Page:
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    HDTV doesn't sound very good. The grey bars are just too distracting for me and I hate to have to use stretch modes to avoid burn in. I think I'll just skip the entire HD thing until all these kinks are smoothed out. I guess the technology is still a bit ahead of it's time.
     
  5. Chris M

    Chris M Second Unit

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    Hmm... so, the Grey bars are too distracting for you... but the black bars on OAR Widescreen movies on a 4:3 TV aren't? Do I sense bias?

    I'm confused. I thought the whole idea of OAR was to watch movies in the format they were made... thus 4:3 movies in actual 1.33:1 presentation and 2.35:1 movies in the full widescreen.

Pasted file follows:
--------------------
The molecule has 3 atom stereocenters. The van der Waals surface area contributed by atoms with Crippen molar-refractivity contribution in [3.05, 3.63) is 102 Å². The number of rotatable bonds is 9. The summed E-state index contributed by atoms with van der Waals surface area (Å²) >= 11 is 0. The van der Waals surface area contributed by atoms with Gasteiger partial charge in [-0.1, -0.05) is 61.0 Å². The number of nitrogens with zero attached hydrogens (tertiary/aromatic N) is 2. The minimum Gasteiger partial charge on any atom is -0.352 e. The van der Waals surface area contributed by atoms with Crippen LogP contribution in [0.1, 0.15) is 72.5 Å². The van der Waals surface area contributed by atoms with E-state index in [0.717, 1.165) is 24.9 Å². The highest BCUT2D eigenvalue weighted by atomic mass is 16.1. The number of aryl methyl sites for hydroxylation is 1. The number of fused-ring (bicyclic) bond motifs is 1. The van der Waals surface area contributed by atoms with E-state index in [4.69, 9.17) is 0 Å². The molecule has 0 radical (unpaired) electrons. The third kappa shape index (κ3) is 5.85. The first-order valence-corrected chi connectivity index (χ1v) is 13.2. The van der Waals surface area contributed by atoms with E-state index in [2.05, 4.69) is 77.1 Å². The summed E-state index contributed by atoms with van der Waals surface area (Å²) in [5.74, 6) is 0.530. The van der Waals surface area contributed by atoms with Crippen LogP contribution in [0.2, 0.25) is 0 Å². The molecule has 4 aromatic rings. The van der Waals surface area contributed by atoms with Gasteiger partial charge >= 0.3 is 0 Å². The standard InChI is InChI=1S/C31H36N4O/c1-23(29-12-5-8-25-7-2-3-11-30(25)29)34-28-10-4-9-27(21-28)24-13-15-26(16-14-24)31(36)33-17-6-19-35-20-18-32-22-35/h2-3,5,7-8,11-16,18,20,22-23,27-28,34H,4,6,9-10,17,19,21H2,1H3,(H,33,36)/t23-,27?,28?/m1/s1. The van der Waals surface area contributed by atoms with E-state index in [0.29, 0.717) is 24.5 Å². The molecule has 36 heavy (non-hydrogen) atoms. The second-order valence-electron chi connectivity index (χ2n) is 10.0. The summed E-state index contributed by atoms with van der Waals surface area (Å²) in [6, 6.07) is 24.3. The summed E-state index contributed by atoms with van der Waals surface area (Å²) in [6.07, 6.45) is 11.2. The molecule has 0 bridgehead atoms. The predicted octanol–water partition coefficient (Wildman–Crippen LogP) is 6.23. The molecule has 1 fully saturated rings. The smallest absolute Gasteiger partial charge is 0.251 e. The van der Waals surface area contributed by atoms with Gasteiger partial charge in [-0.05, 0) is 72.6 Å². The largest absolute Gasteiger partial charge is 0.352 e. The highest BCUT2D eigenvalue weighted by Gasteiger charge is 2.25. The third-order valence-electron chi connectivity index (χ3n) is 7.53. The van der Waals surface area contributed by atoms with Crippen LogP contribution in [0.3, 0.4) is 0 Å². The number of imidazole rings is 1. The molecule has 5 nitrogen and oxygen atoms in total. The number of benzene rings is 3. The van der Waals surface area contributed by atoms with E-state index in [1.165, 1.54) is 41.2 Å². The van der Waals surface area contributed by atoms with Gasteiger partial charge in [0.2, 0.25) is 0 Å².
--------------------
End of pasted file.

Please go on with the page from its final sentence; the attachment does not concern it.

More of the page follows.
I thought the idea of this forum was PRO-OAR! Doesn't sound like some people want to deal with it when it comes to widescreen TV's... Which, BTW, display DVD's in a much more pleasant and high-quality format than a 4:3 TV does.

    Chris.
     
  6. David Lambert

    David Lambert Executive Producer

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    Here's something I've never understood:
    Why do the grey bars at the side of a WS TV cause burn-in, but the black bars at the top/bottom of a 4:3 TV do not? Is it the gray color? If yes, then why not make them black?
    Why do the TV manufacturers put out WS TV's with this kind of a major problem? Don't they think it's limiting sales from consumers who are worried that their MAJOR MONETARY INVESTMENT in this equipment will be ruined? [​IMG]